What accomplishment are you proudest of? Getting through graduate school at Yale and an assistant professorship at Virginia and still being able to laugh.

What do people find most annoying about you? I'll skip this one in the interest of space.

Whom do you admire? William Blake– grand isolate and inspired Romantic poet, late 18th century.

Favorite book? I'll unilaterally claim the right to three: Emerson's Essays, Nietzsche's Birth of Tragedy, Freud's Civilization and Its Discontents.

What subject causes you to rant? The contrast between our horrid current administration (Cheney, Wolfowitz, Rumsfeld, and the Front Man) and an America full of lots of decent , energetic, life-loving, inventive, etc. people

What thrills you about life in the 21st century? The prospect of seeing my son Willie keep on playing electric guitar and singing; the prospect of seeing my son Matthew surf and snowboard and invent new computers.

What creeps you out about life in the 21st century? The fact that the odds of my seeing it through to the end are not terribly high.

What do you drive? A 1990 BMW, old but beautiful

What's in your car CD/tape player right now? Tupac Shakur, All Eyez on Me, The Rolling Stones, Forty Licks, Bob Dylan, Rolling Thunder Tour: that is, the Romantic performers of the present, for better and worse

What's your next journey? I've been lucky: In the past few years, I've gotten to see The Great Wall of China and the Pyramids, two things I dreamed of seeing since I was a boy. Anything after that will be gravy.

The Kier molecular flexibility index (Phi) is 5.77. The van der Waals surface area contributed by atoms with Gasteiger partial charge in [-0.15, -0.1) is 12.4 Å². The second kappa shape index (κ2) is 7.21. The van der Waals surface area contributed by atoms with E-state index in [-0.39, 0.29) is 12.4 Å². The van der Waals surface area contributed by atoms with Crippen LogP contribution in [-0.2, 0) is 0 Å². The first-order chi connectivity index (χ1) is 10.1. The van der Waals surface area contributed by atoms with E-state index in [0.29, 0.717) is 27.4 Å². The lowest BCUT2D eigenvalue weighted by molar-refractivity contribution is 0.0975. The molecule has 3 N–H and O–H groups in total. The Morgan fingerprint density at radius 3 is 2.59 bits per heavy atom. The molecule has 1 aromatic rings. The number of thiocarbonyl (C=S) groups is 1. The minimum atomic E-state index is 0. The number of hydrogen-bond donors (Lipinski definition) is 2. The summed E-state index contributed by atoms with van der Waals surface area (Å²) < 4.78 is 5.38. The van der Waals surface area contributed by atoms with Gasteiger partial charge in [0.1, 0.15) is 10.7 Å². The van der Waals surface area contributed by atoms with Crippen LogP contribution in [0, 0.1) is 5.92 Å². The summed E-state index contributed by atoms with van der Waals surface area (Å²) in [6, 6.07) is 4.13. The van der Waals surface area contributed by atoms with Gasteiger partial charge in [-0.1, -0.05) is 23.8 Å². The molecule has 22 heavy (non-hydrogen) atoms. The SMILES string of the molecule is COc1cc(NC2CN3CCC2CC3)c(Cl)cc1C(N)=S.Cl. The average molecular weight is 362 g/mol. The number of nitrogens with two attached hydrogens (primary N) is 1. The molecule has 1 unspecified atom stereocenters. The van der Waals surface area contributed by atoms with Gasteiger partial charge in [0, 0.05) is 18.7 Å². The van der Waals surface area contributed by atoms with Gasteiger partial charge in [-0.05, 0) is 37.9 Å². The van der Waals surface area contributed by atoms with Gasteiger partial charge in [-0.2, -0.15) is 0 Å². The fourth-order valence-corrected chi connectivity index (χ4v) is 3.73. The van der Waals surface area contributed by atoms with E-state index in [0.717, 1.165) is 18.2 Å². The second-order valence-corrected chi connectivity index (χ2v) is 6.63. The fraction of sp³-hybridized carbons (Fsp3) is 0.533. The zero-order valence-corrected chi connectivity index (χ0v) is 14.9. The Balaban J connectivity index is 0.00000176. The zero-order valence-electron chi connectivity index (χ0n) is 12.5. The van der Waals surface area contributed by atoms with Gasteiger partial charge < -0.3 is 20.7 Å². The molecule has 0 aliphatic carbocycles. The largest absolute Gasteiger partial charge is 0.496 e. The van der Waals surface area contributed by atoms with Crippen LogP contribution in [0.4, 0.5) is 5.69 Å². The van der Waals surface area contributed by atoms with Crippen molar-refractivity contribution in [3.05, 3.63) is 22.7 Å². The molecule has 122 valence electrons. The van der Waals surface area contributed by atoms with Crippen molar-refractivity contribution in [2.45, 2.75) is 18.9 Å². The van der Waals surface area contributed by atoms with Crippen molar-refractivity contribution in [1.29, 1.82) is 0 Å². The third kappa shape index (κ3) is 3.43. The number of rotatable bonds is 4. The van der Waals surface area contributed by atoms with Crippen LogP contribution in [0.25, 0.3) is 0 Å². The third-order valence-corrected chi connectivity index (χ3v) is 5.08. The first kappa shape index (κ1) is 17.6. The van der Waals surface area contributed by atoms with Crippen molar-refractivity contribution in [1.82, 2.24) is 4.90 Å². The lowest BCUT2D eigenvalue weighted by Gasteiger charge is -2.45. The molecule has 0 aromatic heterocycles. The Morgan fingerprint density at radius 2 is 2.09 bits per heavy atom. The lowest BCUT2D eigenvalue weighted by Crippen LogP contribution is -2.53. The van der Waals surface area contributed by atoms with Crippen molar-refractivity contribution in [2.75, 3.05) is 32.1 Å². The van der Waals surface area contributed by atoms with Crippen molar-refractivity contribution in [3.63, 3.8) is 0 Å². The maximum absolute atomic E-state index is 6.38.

What's the most trouble you've ever gotten in? There are about a dozen things all tied for first.

What do you regret? Not learning to play electric guitar.

Favorite comfort food? Campbell's chicken noodle soup (almost daily); Anchor Steam beer (less often than that)

What's always in your refrigerator? Weird white boxes with gravy stains on them, two percent full juice bottles, fossilized fruit: My wife Liz and I are preoccupied writer-types: We forget to clean the thing out.

Must-see TV? I like NFL Prime Time, the best footage from Sunday's football games, with the marvelous Chris Berman, soon to be sullied, I understand, by the presence of Rush Limbaugh.

Favorite cartoon? Zap Comix. R. Crumb rampant.

Describe a perfect day. One where I get to talk with my wife, Liz, for the requisite two or three hours.

Walter Mitty fantasy? Lead guitar for the Stones, a drink with Shakespeare.

Who'd play you in the movie? If there's one thing you can say pretty confidently about being an English professor it's that There Will Not Be a Movie. (Scene 4– paper grading; scene six– more grading: not a promising scenario.)

Most embarrassing moment? Can't think of any. (I perhaps don't embarrass as easily as I should.)

Best advice you ever got? One of my dissertation directors, Hillis Miller, told me to try to write a little every day– even if it's only 10 or so minutes. Over time, the stuff mounts up.

Favorite bumper sticker? I'm a poetry fan– not enough room for due complexity on the bumper.